“If this is your first time shooting maternity photos, my advice is to communicate a lot prior to the shoot. Find a great location that best fits your client’s personality so they are excited for the shoot, and discuss great wardrobe options. During the shoot, get to know them more. Ask about their family, life, what they love to do, what the nursery looks like, etc. Shoot a ton – and get creative!” – Andrea Nigh
Maternity Posing: Body Positive & Body Conscious
Photographer: Janae Marie | Upland, California (USA)
Janae knows that photography is half-artistry, half-therapy! She approaches every client with compassion and care, ready to address her unique concerns, and encourage her as she marks a new milestone in life.
“Just as I did for a portion of my pregnancy, many women feel uncomfortable, tired, and not their best. So having pictures made during that time can be a challenge. My job is to make my clients see their beauty during their pregnancy!” – Janae Marie
#1: Build A Winning Wardrobe
Every single one of us has put on an outfit that made us feel blah. How can we expect our clients to feel beautiful in their photographs if they don’t feel beautiful in their outfit?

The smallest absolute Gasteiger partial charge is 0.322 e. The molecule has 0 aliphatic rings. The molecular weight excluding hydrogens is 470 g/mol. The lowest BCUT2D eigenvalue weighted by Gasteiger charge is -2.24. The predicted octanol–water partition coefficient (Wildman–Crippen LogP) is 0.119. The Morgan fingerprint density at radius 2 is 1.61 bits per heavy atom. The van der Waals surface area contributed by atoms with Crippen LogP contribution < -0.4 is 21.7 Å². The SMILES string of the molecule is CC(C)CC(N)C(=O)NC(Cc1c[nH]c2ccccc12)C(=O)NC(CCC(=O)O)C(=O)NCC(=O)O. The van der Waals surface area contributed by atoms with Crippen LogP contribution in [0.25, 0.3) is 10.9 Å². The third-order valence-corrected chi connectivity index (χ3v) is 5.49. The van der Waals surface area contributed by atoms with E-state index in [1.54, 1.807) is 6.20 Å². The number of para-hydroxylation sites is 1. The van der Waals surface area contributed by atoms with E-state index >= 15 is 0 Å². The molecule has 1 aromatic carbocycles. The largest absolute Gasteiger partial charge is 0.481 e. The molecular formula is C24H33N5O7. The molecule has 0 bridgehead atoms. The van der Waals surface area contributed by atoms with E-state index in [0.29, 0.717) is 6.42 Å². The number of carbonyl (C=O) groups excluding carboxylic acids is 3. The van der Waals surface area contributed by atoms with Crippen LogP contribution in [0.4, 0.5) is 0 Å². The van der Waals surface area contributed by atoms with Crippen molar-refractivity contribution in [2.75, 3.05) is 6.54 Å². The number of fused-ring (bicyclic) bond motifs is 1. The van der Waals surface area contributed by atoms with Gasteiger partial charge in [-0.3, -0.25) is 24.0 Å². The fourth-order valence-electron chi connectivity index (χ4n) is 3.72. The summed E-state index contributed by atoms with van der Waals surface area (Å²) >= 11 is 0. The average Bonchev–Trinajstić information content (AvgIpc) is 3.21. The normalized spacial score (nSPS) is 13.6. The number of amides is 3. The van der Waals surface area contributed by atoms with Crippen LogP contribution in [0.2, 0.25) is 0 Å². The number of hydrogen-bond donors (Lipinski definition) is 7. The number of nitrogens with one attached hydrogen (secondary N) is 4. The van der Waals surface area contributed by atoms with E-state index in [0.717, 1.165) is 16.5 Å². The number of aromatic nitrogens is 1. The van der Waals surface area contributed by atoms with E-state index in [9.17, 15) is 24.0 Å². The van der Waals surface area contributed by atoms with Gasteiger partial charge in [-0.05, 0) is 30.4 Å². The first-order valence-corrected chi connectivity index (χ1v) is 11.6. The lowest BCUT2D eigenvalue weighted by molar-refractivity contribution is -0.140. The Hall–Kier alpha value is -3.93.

Janae takes matters into her own hands by providing a selection of gorgeous gowns for her clients to wear for their maternity sessions.
“I meet with each client prior to her session so she can view and try on my gowns. At this point we discuss her concerns: body image issues, maternity posing worries, or her fears that nothing will fit her. I reassure every client that I will pose her to compliment her unique body – and remind her that I can provide retouching if she wants it. And because I provide a wide variety of sizes, colors, and styles of dresses, each woman is always at ease after she meets with me; no more worrying about what she will wear!” – Janae Marie